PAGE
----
Academics have pointed out that in countries and regions which have healthier economies, it only takes about five years for ordinary families to earn enough to pay off a mortgage on a residential flat in the urban area.

In comparison, a Hong Kong family on a median income ($19,100 in the first season of 2011) has to spend all their income on a mortgage over 11 years just for a 400-square-foot residential flat in the city area.

This is an abnormal phenomenon in which rocketing property prices have exceeded economic growth while economic growth has failed to bring improvements to the quality of life for the local citizens.

Consequently, many people are forced to live in small snail shell-like homes, or even shelter in a room in a subdivided flat or a caged hostel (Note 4).

 

2.3 Upholding justice and concern

for the disadvantaged

 

Christians hold a profound belief that the Lord loves every person in the world. However, they also believe that he loves the poor and the disadvantaged in particular and urges us to care for the marginalised in society (Note 5).

A society that neglects the rich-poor disparity is not worthy of being called an advanced or civilised society. 

Below are some principles that we must abide by in terms of social development (Note 6):

i Every society needs to draw up its own system of justice and respect the canons of justice.

ii Justice means to “give each individual what is due to him by reason of his being and his acting.” It also demands that we show recognition and respect for the legitimate rights of individuals and peoples.

iii Economic activities and policies must be in line with moral ethics and justice, and these must be adopted as their foundation.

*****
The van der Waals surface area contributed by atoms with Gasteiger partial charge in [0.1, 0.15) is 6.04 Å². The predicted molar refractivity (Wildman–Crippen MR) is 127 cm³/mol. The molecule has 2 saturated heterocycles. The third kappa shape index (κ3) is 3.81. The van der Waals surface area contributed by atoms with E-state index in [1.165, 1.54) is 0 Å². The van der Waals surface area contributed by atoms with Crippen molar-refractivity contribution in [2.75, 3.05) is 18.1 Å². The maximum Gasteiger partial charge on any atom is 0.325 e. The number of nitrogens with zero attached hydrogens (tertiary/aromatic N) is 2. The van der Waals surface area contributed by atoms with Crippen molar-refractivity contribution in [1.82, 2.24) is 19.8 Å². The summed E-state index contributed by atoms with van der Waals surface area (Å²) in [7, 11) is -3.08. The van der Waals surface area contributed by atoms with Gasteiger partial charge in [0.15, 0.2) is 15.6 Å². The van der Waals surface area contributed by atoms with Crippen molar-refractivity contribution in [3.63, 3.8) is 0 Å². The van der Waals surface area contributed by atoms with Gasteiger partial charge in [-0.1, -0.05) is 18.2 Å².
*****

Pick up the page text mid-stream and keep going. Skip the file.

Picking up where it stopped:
iv Authentic social progress, including development in economy and livelihood, must observe the principle of the “centrality of the human person,” aim for “integral human development” and take into account all the dimensions of body, heart and soul of the human person.

v Looking through the perspective of a remarkably fast running globalisation, the development of human society must take into consideration the bonds, communion and sharing between individuals and among countries.

 

2.4 The urgency to enhance livelihood

 

There is a consensus among local citizens of Hong Kong that aiding the poor and eliminating such injustices as the rich-poor gap, as well as helping the middle and lower classes to purchase residential flats and make a decent living are top priorities in society.

Rather than simply being complacent about giving handouts and offering small favours, the new SAR government must relieve people’s distress by addressing problems with the intention of solving them.

We suggest that the government should take into special consideration the following:

i Formulating a comprehensive and long-term population planning policy as soon as possible;

ii Improving the distribution of social resources;

iii Reforming land and housing policies to assist local citizens in purchasing residential flats and making a decent living;

iv Promoting social mobility, enhancing opportunities for lower income people and their quality of life, developing a diversified economy and creating relevant job opportunities in management and professional sectors.